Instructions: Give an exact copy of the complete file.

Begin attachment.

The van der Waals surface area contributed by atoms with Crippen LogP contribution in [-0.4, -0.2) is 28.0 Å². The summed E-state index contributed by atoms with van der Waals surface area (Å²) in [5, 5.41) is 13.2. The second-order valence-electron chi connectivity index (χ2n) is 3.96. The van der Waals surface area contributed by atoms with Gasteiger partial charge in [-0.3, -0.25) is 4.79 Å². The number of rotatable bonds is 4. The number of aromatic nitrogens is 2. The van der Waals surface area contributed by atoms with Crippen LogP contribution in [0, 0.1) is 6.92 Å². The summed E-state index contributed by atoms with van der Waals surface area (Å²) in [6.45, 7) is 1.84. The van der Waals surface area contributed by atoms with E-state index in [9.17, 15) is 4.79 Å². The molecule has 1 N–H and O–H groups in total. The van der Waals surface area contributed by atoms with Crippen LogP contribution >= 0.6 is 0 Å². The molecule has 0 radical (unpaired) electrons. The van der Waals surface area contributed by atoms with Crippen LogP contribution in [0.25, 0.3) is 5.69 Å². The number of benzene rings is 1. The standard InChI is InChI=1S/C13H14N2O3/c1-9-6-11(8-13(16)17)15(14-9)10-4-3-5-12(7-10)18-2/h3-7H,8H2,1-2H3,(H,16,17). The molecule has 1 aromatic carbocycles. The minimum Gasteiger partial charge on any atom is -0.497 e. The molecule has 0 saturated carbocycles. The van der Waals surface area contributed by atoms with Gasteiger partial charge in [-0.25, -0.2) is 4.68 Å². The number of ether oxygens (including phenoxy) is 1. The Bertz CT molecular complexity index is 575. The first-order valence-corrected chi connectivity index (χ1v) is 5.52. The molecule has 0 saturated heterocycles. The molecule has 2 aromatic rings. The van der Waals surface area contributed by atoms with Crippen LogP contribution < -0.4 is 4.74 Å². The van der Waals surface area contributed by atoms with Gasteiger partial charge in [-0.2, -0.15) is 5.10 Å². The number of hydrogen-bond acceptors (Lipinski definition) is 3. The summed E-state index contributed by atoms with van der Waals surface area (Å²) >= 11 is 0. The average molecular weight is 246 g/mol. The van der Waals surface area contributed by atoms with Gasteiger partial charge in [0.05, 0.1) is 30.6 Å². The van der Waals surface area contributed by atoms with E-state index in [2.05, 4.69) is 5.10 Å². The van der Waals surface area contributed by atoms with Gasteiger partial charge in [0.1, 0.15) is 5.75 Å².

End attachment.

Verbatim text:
The van der Waals surface area contributed by atoms with Crippen LogP contribution in [-0.4, -0.2) is 28.0 Å². The summed E-state index contributed by atoms with van der Waals surface area (Å²) in [5, 5.41) is 13.2. The second-order valence-electron chi connectivity index (χ2n) is 3.96. The van der Waals surface area contributed by atoms with Gasteiger partial charge in [-0.3, -0.25) is 4.79 Å². The number of rotatable bonds is 4. The number of aromatic nitrogens is 2. The van der Waals surface area contributed by atoms with Crippen LogP contribution in [0, 0.1) is 6.92 Å². The summed E-state index contributed by atoms with van der Waals surface area (Å²) in [6.45, 7) is 1.84. The van der Waals surface area contributed by atoms with E-state index in [9.17, 15) is 4.79 Å². The molecule has 1 N–H and O–H groups in total. The van der Waals surface area contributed by atoms with Crippen LogP contribution >= 0.6 is 0 Å². The molecule has 0 radical (unpaired) electrons. The van der Waals surface area contributed by atoms with Crippen LogP contribution in [0.25, 0.3) is 5.69 Å². The number of benzene rings is 1. The standard InChI is InChI=1S/C13H14N2O3/c1-9-6-11(8-13(16)17)15(14-9)10-4-3-5-12(7-10)18-2/h3-7H,8H2,1-2H3,(H,16,17). The molecule has 1 aromatic carbocycles. The minimum Gasteiger partial charge on any atom is -0.497 e. The molecule has 0 saturated carbocycles. The van der Waals surface area contributed by atoms with Gasteiger partial charge in [-0.25, -0.2) is 4.68 Å². The number of ether oxygens (including phenoxy) is 1. The Bertz CT molecular complexity index is 575. The first-order valence-corrected chi connectivity index (χ1v) is 5.52. The molecule has 0 saturated heterocycles. The molecule has 2 aromatic rings. The van der Waals surface area contributed by atoms with Crippen LogP contribution < -0.4 is 4.74 Å². The van der Waals surface area contributed by atoms with Gasteiger partial charge in [-0.2, -0.15) is 5.10 Å². The number of hydrogen-bond acceptors (Lipinski definition) is 3. The summed E-state index contributed by atoms with van der Waals surface area (Å²) >= 11 is 0. The average molecular weight is 246 g/mol. The van der Waals surface area contributed by atoms with Gasteiger partial charge in [0.05, 0.1) is 30.6 Å². The van der Waals surface area contributed by atoms with E-state index in [2.05, 4.69) is 5.10 Å². The van der Waals surface area contributed by atoms with Gasteiger partial charge in [0.1, 0.15) is 5.75 Å².